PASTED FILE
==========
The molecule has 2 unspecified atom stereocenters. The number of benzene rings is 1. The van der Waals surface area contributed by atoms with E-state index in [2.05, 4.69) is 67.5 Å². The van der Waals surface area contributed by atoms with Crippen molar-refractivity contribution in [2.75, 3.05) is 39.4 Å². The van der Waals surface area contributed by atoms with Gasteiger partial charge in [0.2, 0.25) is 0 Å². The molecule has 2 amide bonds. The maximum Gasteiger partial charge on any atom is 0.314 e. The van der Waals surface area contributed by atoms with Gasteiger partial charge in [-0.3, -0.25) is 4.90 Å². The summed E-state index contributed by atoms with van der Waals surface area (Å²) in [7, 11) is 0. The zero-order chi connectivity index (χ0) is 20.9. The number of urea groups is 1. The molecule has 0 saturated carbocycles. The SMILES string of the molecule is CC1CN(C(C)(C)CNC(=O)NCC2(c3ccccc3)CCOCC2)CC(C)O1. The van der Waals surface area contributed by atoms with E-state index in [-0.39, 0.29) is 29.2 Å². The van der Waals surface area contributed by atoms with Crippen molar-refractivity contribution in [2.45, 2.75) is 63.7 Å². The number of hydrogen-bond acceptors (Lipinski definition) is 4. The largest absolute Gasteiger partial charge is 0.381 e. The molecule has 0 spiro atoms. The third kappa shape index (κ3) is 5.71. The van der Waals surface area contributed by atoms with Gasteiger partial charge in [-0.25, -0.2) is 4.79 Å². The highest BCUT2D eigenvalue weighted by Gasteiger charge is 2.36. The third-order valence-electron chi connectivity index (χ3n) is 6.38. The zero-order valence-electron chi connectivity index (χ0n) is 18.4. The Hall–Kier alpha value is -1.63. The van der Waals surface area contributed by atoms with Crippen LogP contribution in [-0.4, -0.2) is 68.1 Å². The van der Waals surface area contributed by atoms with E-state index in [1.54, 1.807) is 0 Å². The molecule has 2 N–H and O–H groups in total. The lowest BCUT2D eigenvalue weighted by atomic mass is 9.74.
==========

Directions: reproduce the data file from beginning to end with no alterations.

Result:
The molecule has 2 unspecified atom stereocenters. The number of benzene rings is 1. The van der Waals surface area contributed by atoms with E-state index in [2.05, 4.69) is 67.5 Å². The van der Waals surface area contributed by atoms with Crippen molar-refractivity contribution in [2.75, 3.05) is 39.4 Å². The van der Waals surface area contributed by atoms with Gasteiger partial charge in [0.2, 0.25) is 0 Å². The molecule has 2 amide bonds. The maximum Gasteiger partial charge on any atom is 0.314 e. The van der Waals surface area contributed by atoms with Gasteiger partial charge in [-0.3, -0.25) is 4.90 Å². The summed E-state index contributed by atoms with van der Waals surface area (Å²) in [7, 11) is 0. The zero-order chi connectivity index (χ0) is 20.9. The number of urea groups is 1. The molecule has 0 saturated carbocycles. The SMILES string of the molecule is CC1CN(C(C)(C)CNC(=O)NCC2(c3ccccc3)CCOCC2)CC(C)O1. The van der Waals surface area contributed by atoms with E-state index in [-0.39, 0.29) is 29.2 Å². The van der Waals surface area contributed by atoms with Crippen molar-refractivity contribution in [2.45, 2.75) is 63.7 Å². The number of hydrogen-bond acceptors (Lipinski definition) is 4. The largest absolute Gasteiger partial charge is 0.381 e. The molecule has 0 spiro atoms. The third kappa shape index (κ3) is 5.71. The van der Waals surface area contributed by atoms with Gasteiger partial charge in [-0.25, -0.2) is 4.79 Å². The highest BCUT2D eigenvalue weighted by Gasteiger charge is 2.36. The third-order valence-electron chi connectivity index (χ3n) is 6.38. The zero-order valence-electron chi connectivity index (χ0n) is 18.4. The Hall–Kier alpha value is -1.63. The van der Waals surface area contributed by atoms with Crippen LogP contribution in [-0.4, -0.2) is 68.1 Å². The van der Waals surface area contributed by atoms with E-state index in [1.54, 1.807) is 0 Å². The molecule has 2 N–H and O–H groups in total. The lowest BCUT2D eigenvalue weighted by atomic mass is 9.74.